About two-dozen Native dancers and drummers performed at the Sealaska Plaza as nearly an equal amount of spectators watched on Friday afternoon.
Most of the dancers were in their regalia and a few held up signs that read: Idle No More.
Similar events are underway in Canada where First Nations people are protesting their treatment by the federal government. Attawapiskat Chief Theresa Spence is now in the fourth week of a hunger strike in her effort to meet with Prime Minister Stephen Harper over aboriginal equality and treaty rights.
Ishmael Hope of Juneau calls it a powerful and positive movement.
“It started with us being supportive of our inland relatives,” said Hope. “It’s been happening all over now, all over the world. We’re not going to sit back and take the injustices that come at us.”
Hope says this was the third event organized for Juneau and more are planned. He credited Harold Jacobs for organizing the recent events.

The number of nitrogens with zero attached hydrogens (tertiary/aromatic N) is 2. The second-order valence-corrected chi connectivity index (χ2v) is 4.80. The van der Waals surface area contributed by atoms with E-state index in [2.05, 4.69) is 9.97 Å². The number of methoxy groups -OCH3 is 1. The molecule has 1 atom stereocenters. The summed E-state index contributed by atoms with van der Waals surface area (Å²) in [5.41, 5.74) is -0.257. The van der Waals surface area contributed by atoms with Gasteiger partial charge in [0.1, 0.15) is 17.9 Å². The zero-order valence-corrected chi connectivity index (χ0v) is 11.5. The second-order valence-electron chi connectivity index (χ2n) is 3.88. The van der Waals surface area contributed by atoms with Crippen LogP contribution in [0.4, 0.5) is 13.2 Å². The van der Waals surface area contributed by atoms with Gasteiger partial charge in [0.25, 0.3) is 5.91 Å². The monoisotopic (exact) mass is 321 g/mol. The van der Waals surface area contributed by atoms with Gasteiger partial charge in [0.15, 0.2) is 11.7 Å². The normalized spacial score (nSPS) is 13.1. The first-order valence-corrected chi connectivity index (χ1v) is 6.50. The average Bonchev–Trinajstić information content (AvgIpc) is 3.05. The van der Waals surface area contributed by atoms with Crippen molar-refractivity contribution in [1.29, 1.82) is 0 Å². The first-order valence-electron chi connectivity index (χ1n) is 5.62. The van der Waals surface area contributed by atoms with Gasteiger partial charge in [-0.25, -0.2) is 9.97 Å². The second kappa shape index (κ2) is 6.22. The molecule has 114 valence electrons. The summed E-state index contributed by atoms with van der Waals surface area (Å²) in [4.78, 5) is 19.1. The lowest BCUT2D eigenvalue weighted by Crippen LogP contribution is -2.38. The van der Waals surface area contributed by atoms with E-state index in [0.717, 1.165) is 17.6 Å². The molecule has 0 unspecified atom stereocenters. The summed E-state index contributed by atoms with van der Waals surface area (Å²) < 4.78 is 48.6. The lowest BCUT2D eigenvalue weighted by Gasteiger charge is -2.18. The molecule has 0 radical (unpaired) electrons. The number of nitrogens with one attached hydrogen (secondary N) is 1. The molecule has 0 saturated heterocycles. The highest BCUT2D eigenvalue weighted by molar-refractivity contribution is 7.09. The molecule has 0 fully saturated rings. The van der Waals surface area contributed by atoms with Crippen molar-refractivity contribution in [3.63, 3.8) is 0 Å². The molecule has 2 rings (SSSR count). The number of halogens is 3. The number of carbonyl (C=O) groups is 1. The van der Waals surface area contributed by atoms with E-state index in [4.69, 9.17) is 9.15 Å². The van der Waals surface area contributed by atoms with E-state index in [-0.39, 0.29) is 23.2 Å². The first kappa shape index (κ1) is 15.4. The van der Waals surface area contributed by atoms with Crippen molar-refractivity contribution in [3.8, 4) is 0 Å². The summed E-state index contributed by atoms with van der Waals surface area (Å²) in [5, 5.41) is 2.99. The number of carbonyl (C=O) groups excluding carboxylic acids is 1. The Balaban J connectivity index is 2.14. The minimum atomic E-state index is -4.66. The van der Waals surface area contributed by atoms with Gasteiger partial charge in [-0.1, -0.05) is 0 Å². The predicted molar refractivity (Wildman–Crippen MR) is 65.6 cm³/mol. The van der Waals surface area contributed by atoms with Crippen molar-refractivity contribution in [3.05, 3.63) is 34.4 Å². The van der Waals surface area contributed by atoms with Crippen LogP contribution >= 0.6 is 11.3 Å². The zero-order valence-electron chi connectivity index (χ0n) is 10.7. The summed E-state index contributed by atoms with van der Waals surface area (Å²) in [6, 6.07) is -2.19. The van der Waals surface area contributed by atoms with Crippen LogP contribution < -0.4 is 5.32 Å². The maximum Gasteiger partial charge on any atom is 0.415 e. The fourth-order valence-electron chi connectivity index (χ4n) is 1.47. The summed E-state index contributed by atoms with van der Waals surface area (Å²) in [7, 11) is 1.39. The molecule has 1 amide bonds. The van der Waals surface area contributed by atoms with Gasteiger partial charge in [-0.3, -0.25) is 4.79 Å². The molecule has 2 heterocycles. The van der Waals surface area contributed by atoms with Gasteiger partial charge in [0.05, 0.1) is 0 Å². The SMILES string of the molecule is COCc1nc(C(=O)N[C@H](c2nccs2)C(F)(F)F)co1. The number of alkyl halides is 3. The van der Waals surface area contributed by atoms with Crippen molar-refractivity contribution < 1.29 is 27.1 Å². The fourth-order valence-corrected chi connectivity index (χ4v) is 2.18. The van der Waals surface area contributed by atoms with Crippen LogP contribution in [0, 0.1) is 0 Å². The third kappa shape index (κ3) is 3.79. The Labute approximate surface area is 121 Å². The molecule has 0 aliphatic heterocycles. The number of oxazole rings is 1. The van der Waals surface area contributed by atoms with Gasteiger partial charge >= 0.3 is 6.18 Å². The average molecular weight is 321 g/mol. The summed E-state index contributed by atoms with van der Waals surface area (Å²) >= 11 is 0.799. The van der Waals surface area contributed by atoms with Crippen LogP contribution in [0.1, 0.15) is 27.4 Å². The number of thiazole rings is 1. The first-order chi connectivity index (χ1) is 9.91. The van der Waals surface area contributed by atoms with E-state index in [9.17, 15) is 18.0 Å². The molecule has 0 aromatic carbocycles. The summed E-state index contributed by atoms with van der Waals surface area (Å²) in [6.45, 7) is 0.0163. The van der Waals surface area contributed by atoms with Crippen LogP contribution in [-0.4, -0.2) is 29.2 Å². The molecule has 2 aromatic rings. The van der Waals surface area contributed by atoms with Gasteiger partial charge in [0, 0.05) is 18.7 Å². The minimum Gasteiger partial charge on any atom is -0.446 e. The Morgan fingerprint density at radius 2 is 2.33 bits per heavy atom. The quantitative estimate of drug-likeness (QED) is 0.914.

Idle No More was planned for the State Office Building atrium during the noon hour on Friday. But the event was moved to the Sealaska Plaza because it conflicted with the weekly performance of the Kimball pipe organ.
- Tribes say filing a petition to adopt in state court is hard to accomplish in remote villages, and requires the services of an attorney.
- That was the message delivered to lawmakers Thursday, as they consider a bill to use the state’s high-risk insurance pool to help stabilize the market.
- If the state were to forgo distribution of passenger taxes, Skagway would lose out on about $4 million.
- The agreement is the first formalization of co-management between the Alaska tribes along the Kuskokwim River and the federal government.